Mothers have power! It's not the kind of power which requires a power suit either. Their power is much more innate, and much harder to acquire than any other power I know. Throughout time people, governments, organizations, and products have attempted to acquire a mother's power to love and nurture. It can't be done. Nothing can replace a mother who knows she has the power to shape and govern society. Nothing can replace the easy way she touches her children's hearts. Nothing can replace her gift to be able to instruct her children with simple words and principles. Nothing can replace mother. Mothers who know their power have power!
Every time I meet one of these women I rejoice. I see a woman like my grandmother and like I want to be. I see a woman who doesn't take her gender or role lightly. I see power. I see strength. I see a better future for all mankind. Can a mother do all this? Oh yes! She has been doing it from the beginning of time. Mothers learn, love and then share those things with all. Mothers are amazing!
I learned all these things in just a few crucial moments on Mother's Day 1988 in my grandmother's living room. When the comment circle finally reached me I began to speak. However, I didn't even remember I had already prepared a great disrespectful message about mothers. Instead I spoke what my heart wanted me to say.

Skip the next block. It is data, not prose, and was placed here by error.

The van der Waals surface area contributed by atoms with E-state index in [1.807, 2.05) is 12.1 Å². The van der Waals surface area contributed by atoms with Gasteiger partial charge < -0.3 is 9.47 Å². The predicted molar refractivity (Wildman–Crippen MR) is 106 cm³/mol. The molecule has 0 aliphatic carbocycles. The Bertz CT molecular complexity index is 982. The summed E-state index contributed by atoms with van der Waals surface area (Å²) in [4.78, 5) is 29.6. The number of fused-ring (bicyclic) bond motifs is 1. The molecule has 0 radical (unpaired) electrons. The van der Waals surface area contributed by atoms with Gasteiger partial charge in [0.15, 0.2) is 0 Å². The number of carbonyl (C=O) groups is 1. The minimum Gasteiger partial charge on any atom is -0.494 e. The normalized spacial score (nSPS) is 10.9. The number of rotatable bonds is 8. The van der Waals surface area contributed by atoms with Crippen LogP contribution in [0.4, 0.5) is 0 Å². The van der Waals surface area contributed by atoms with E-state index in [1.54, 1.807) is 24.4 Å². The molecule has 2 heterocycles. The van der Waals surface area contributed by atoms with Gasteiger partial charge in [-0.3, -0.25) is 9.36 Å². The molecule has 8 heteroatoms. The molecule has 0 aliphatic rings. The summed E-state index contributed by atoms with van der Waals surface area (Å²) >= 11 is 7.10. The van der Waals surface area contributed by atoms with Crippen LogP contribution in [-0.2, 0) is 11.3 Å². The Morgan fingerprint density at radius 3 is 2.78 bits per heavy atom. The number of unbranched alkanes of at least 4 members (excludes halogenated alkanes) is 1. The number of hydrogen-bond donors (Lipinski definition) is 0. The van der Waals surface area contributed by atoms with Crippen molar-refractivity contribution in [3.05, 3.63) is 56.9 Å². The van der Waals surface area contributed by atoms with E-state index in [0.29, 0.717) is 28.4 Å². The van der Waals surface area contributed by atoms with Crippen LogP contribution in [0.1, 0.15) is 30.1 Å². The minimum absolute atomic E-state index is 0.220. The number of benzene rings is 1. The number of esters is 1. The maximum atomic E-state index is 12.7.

It was something like this, "I used to think that mothers were weak, and that I didn't really want to be a mother. But recently I have noticed that my grandmother and my mother are some of the most powerful people I know. They are completely selfless. They do everything they do for God. No matter how sick they get or how hard life is they keep serving, keep loving and keep doing everything in their power to teach goodness. They are the example to me of what it means to be a woman, and I hope I will be like them someday."